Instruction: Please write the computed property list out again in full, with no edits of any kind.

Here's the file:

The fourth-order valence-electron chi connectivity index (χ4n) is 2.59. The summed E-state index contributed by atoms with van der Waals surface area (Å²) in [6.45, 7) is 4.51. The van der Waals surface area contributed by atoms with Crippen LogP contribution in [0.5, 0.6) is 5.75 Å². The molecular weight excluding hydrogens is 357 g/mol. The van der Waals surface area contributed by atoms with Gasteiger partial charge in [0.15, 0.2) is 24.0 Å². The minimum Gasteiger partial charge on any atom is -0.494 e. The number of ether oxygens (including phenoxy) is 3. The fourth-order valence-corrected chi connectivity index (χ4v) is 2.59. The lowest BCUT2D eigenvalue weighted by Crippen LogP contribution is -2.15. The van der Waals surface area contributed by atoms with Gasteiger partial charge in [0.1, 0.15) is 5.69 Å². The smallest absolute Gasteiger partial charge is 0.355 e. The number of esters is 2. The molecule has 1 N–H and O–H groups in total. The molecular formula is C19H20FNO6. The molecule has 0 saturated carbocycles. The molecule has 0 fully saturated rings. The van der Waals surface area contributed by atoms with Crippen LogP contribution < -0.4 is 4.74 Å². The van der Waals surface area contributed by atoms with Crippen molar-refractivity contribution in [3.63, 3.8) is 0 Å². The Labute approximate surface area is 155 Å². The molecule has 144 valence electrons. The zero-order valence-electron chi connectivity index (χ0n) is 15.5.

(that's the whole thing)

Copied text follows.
The fourth-order valence-electron chi connectivity index (χ4n) is 2.59. The summed E-state index contributed by atoms with van der Waals surface area (Å²) in [6.45, 7) is 4.51. The van der Waals surface area contributed by atoms with Crippen LogP contribution in [0.5, 0.6) is 5.75 Å². The molecular weight excluding hydrogens is 357 g/mol. The van der Waals surface area contributed by atoms with Gasteiger partial charge in [0.15, 0.2) is 24.0 Å². The minimum Gasteiger partial charge on any atom is -0.494 e. The number of ether oxygens (including phenoxy) is 3. The fourth-order valence-corrected chi connectivity index (χ4v) is 2.59. The lowest BCUT2D eigenvalue weighted by Crippen LogP contribution is -2.15. The van der Waals surface area contributed by atoms with Gasteiger partial charge in [0.1, 0.15) is 5.69 Å². The smallest absolute Gasteiger partial charge is 0.355 e. The number of esters is 2. The molecule has 1 N–H and O–H groups in total. The molecular formula is C19H20FNO6. The molecule has 0 saturated carbocycles. The molecule has 0 fully saturated rings. The van der Waals surface area contributed by atoms with Crippen LogP contribution < -0.4 is 4.74 Å². The van der Waals surface area contributed by atoms with Crippen molar-refractivity contribution in [3.63, 3.8) is 0 Å². The Labute approximate surface area is 155 Å². The molecule has 144 valence electrons. The zero-order valence-electron chi connectivity index (χ0n) is 15.5.